In recent months, the COVID-19 pandemic has troubled the world. Beyond a health crisis, it has also caused an economic crisis. Food systems are also greatly affected, but it is not that easy to understand the details of this. As it is very important for 2SCALE to understand this impact and act upon it, we asked our private sector partners: How do you deal with this pandemic?
A short online questionnaire was set up to understand the impact of COVID-19 on their activities, and the measures they have adopted to deal with it. In this blog, we share with you the main conclusions from this quick survey under which over 40 of our private sector partners from our different program countries responded within a short timeframe.
Working with farmers
Governments in many countries took significant measures to limit propagation of the virus, with restrictions on the movement of goods and people being one of the most impactful measures. Group works, meetings, outreach activities like farmers field training, many of these activities are suspended until further notice. The measure is also making it difficult for farmers to supply companies, and where raw materials are still available, prices have gone up significantly. It is also leading to spoilage on farms and during product transportation:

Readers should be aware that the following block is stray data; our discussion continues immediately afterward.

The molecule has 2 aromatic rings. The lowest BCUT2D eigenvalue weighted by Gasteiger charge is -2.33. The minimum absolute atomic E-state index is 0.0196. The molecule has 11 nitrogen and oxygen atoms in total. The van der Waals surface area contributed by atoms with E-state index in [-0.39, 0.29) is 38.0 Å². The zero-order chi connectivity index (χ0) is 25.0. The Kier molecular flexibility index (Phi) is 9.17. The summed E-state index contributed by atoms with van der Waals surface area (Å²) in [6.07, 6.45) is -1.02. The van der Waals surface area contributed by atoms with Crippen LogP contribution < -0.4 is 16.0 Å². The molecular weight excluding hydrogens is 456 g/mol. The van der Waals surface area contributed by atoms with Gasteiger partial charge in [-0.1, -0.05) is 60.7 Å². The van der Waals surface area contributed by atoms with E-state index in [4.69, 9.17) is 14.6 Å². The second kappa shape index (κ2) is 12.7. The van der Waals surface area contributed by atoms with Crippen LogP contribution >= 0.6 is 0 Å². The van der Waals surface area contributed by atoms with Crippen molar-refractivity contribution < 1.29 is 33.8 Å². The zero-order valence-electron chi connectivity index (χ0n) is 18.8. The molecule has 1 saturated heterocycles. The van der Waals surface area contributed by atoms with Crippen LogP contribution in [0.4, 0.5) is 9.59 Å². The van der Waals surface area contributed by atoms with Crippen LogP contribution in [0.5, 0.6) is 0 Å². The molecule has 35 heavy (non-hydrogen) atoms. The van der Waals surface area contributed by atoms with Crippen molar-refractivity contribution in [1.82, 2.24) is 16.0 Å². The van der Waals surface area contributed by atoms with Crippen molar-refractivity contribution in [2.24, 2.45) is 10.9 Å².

“Due to the curfew imposed by the government, our farmers, aggregators, and agents are finding it difficult moving raw materials from the farms to our factory” / “overzealous security personnel delay our vehicles, which leads to spoilage.”
This situation requires both SMEs and farmer organizations, as well as individual farmers, to take immediate actions to cope with the effects, which we can see from the following quotes:
“Most of our raw materials are sourced from Kayes, one of the first regions in Mali to have registered cases of COVID-19. Transport is currently limited in the area. The company is transporting the baobab from that region to Bamako on its own; which is more expensive for us.”
“We have surprisingly witnessed increased demand for inputs and services from farmers. We think this is because they [...] want to invest in something that will guarantee them income. We also experience more farmers intending to sell their produce [..] most of them need cash to meet (family) obligations.”